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1998 Draft

1998 NFL Scouting Report

Patrick Mannelly,
6-4, 285, 5.20, Duke

A strong-side offensive tackle in college, Mannelly also has the versatility to play both guard and center and is generally considered by scouts to be the best deep snapper in the draft. Although he is not as big as scouts would like, he is a fundamentally sound player and is considered to have the frame to get bigger and stronger. The downside is he has played only two full seasons on the offensive line. He also had surgery on his right shoulder in '96, though he has shown no ill effects. Teams are always on the lookout for players with good deep-snapping skills and his potential as an OL swingman is a big plus.

Patrick Mannelly missed Duke’s 1996 football season, and he’s not even sure why.

Neither are some of the best minds in medicine at Duke University’s Medical Center.

Mannelly, a senior offensive tackle with the Blue Devils, sat out last season with a mysterious hip ailment, the cause of which has stumped Duke doctors to this day. He’s now back in uniform after enduring a frustrating and often painful year away from the field.

“It’s kind of surprising. You’ve got all these great minds who have been around medicine and they lean back in the chair and say, ‘I don’t know what it is,”’ Mannelly told members of the 1997 Atlantic Coast Conference Football Tour this week.

Big things were expected of the 6-foot-5, 285-pounder entering ’96. He’d been named to the preseason All-ACC team chosen by College Sports after starting all 11 games at offensive guard the previous year.

But as preseason practice drew near, the pain started in Mannelly’s hip. He eventually missed all of preseason practice, but returned in time to start the opener against Army. But after a quarter-and-a-half, the pain became so severe he had to come out.

It would be months before Mannelly would be allowed onto a football field again.

“I couldn’t do anything,” Mannelly said. “Some days I’d wake up and it would be OK. Then, 20 minutes later I’d be walking and it would lock up and start hurting me. It would last anywhere from five minutes to the rest of the day. It was so frustrating because it would come and go.”

While Duke struggled through an 0-11 season, Mannelly endured a battery of medical tests and procedures as doctors searched for the cause of his pain.

Doctors isolated the location of the pain in Mannelly’s hip, but they never made a diagnosis about the cause. They eventually considered exploratory surgery, an idea that didn’t sit well with Mannelly.

“They would have had to detach my hip and go in there and do a lot of serious moving around,” Mannelly said. “That could have been career ending, so that was the scariest part.”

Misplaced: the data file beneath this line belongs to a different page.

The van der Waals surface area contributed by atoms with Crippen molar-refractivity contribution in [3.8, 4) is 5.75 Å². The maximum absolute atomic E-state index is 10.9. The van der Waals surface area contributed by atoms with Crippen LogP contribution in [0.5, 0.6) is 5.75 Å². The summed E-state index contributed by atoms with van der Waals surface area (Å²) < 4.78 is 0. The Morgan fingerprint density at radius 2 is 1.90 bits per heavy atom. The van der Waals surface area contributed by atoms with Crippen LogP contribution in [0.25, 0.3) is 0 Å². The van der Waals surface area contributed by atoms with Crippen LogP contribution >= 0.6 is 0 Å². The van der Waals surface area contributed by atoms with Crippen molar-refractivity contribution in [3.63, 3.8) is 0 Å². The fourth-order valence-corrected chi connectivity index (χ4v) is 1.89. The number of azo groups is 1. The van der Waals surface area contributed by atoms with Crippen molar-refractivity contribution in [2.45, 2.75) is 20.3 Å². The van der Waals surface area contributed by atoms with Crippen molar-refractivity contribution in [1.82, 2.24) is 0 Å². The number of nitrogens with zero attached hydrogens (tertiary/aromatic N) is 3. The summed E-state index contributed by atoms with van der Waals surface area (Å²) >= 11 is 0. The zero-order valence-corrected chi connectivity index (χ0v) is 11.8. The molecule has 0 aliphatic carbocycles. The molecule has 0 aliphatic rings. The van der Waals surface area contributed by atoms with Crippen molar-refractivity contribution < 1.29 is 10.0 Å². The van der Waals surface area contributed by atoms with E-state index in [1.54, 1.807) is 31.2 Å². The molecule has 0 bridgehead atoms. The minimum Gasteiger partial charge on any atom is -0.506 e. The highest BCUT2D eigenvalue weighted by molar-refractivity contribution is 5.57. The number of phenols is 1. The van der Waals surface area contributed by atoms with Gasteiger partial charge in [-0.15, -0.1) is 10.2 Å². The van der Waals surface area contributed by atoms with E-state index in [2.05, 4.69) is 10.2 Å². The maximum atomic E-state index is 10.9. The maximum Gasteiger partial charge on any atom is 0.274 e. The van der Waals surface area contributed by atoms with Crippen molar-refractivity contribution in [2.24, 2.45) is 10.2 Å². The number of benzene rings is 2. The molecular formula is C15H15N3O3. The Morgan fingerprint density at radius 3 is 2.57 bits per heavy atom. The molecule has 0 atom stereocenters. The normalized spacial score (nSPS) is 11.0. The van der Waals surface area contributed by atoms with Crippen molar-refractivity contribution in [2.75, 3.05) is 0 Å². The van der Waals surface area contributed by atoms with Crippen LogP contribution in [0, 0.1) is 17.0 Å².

Rest prescribed
The doctors eventually decided on a simpler method of treatment.

“Just rest, pure rest,” Mannelly said. “And always ice. They’d throw ice on it. But rest was the big thing.”

They also treated the area on two occasions with various inflammation medicines, using a six-inch syringe to inject the drugs.

The second time that procedure was used came right before Thanksgiving. Mannelly went home to Marietta, Ga., during the holiday break and stayed off his feet for five straight days.

The pain mysteriously subsided and hasn’t returned since.

Mannelly was finally able to resume working out on a limited basis in late February.

“They put me into it real slowly because they were kind of scared if it came back they wouldn’t know what to do,” Mannelly said.

The ailment is still a source of concern for the Duke medical staff, according Mannelly. Football trainer Hap Zarzour and the team’s orthopedic surgeon Dr. Kevin Speer keep a constant check on Mannelly’s condition.

“Every day Hap, our trainer, calls up Dr. Speer on the little phone during practice to check in,” Mannelly said. “The other day Dr. Speer asked if there had been any injuries in practice. Hap was just going through telling him about this or that player’s injury.

“I had a slight hamstring pull, so Hap said my name. Dr. Speer told him, ‘Don’t tell me the ‘H’ word.’ Hap said, ‘Does hamstring count as the ‘H’ word?’ I think Dr. Speer was relieved to hear it was hamstring and not hip.”

Duke coach Fred Goldsmith is also relieved to have Mannelly back on the offensive line.

“Patrick Mannelly is a good athlete and he plays with football savvy, which means an awful lot,” Goldsmith said. “Having him back also means we don’t have to go with a younger guy at that position. So Mannelly is a difference maker in that offensive line bunch.”

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